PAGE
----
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Session Beer: What Is It and Why Do We Need It?

Author // Jeff Wharton

Many of you have noticed the “bigger is better” mentality that seems to have gripped craft beer over the past years. The newest double IPA? Got to have it! A limited release imperial stout? Where do I have to be and how early do I have to be there to get my two bottles?! These are the brews that have garnered the hype. The problem is, they just have too much alcohol sometimes!

The Tap at Haverhill Berliner Weiss - A 3% session beer

Sure, it’s great to sit around on a chilly evening and sip on a big, boozy stout while you contemplate your thoughts or just relax...hell, we’ve been known to polish off a bomber of 12% beer each in a night just hanging out. But that’s not most nights. Most nights, we want craft beer to be a social lubricant, or even less. Oftentimes, beer is just the reason to come together with friends or something to drink while hanging out. When you say, “hey, you want to go grab a beer?” you might as well be saying “hey, let’s get together and catch up...while we’re doing so, we’ll drink some beers.” In this situation, it’s tough to throw back multiple 10% double IPA’s as you’ll find that the conversation quickly degrades. While you don’t need a ton of alcohol you do, however, need to enjoy the beer you’re drinking while doing any of this. The answer? Session beer.

So what is session beer? That seems to be the problem! The case for session beer is well defined but, in the United States, it seems the criteria is still a bit loose. You have people all over the spectrum espousing that session beer is anywhere from 4% alcohol by volume (abv) to “I can drink a six pack of 8% IPA and not be drunk, so that’s session beer!” While we think it’s more important to push the idea of lower-alcohol beer than to push a strict definition, brewers need something to aim for. It’s tougher to get a movement going with a rough idea than with a line of demarcation. If we want more session beer, then we need something that is definitely and without question “session beer.” So, with that said, we’re officially throwing our lot in with the 4.5% abv line as set by Lew Bryson at The Session Beer Project and Chris Lohring at Notch Session.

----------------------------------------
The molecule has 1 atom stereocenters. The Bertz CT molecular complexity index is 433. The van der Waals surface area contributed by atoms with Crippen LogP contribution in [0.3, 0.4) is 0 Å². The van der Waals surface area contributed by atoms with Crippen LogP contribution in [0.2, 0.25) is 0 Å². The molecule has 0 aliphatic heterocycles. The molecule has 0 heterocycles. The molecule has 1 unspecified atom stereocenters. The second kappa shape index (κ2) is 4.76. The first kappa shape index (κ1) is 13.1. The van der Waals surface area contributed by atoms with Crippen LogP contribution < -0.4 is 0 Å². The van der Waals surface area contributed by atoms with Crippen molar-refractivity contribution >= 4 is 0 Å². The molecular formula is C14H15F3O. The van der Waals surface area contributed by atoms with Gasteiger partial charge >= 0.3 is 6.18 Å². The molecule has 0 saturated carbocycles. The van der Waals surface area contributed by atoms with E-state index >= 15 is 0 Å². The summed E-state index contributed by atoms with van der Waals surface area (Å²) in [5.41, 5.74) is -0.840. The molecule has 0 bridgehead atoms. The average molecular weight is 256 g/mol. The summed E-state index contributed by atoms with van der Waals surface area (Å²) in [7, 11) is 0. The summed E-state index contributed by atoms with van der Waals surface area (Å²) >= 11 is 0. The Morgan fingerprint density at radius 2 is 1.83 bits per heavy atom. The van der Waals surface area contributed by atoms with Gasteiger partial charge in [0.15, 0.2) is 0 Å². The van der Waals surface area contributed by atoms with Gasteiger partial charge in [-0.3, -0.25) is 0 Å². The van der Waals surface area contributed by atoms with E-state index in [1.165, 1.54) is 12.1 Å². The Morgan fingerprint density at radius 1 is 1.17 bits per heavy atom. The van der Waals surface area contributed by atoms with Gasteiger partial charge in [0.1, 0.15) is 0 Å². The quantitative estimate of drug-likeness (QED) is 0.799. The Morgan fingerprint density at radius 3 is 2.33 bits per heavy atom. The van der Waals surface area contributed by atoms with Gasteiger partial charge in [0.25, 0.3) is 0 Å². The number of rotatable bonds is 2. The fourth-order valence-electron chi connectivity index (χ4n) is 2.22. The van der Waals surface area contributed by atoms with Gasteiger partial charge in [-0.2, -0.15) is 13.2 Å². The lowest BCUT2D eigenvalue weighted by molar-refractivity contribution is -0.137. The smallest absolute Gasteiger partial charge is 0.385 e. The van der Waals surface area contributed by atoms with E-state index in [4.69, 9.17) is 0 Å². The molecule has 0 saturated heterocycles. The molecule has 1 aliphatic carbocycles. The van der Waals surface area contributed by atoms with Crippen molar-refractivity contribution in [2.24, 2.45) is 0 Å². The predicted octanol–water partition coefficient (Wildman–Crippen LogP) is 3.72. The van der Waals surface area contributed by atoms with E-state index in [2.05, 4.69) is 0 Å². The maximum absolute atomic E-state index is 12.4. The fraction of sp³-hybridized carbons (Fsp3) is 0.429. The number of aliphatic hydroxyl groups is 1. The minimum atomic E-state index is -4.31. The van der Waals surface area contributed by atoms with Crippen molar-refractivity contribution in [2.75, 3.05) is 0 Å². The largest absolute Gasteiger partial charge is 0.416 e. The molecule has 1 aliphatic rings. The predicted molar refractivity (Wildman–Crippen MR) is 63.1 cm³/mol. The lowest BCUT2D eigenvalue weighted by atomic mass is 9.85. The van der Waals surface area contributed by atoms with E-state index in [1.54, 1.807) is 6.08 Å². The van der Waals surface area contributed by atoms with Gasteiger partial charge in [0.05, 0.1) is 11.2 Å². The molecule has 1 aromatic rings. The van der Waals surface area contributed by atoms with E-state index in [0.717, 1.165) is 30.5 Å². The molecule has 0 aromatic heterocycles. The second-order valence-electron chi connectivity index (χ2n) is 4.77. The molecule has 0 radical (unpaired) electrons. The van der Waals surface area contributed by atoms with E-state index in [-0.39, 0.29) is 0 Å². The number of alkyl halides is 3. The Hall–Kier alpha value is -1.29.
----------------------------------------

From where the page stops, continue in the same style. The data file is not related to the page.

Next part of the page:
Mayflower Summer Rye - A 3.7% session beer

Let’s start (can we “start” this far into an article?) by saying we know this isn’t a traditional definition. Historically session beer is a British thing and the British set the line at 4% abv. That said, they have a beer culture that is much lower alcohol throughout a brewer’s complete line-up. With that in mind, we don’t necessarily think it makes sense to take much more than the concept of “lower alcohol beer” along with the term “session beer” (which is a great term; easily identifiable and catchy sounding). Also, while American craft brewing is heavily influenced by the British, we also pull from the Germans and the Belgians, among many others. So we’re going to do what we do best on this side of the pond...meld a bunch of cultures then do our own thing! Every country has their own word for “session beer.” Since we speak English, and the English speak English, we’re going to use the same word with just a slightly tweaked definition as we’ve so often done in the past...sorry chaps.

Now, finally, on to why we think it should be 4.5% and not 5%...or 6%...or 8% (which is just ridiculous, to be honest...sorry if you disagree, but you’re simply wrong). According to the Centers for Disease Control and Prevention a standard alcoholic drink has 0.6 ounces of pure alcohol and a “standard beer” is 12oz. This means that the standard abv for a beer is 5%. It would only make sense, then, that to have a “session beer” it needs to be lower in alcohol than a “standard beer.” 4.5% is a nice, round number less than the “standard beer’s” 5%. Therefore, we argue that session beer is 4.5% abv or lower, with no bottom limit. (We add in that part about the bottom limit because the Brewers Association has, in a stunningly odd move, said that session beer cannot be less than 4% abv. In our books, a lower limit on session beer is simply preposterous. It defies the very concept!)

Notch Session Pils - A 3.9% session pilsner

We’d like to close out by saying that, in reality, this is about a need in American Craft Beer for more lower alcohol beer. We’re pushing more for a greater number of lower alcohol beers in the U.S. than we are specifically pushing for a specific percent alcohol by volume definition. Every cause needs a line in the sand and a name, though, and session beer is a good name and 4.5% is a good line. In the same way that “extreme beer” has become a bit of a dated term so we hope is the same demise one day for “session beer.”

It’s a similar hope to why we started Drink Craft Beer in the first place. We want craft beer to be so popular that we can walk into any bar, not any craft beer bar, and find a couple good brews on tap. We don’t want to have to look for a craft beer bar and we don’t want to have to look for session beer. We just want to be able to walk into a bar and get a beer, sometimes low alcohol beer and sometimes high alcohol beer...but always a good beer. Until then we’ll keep pushing for craft beer and, until we see more lower alcohol beer, we’ll keep pushing for session beer!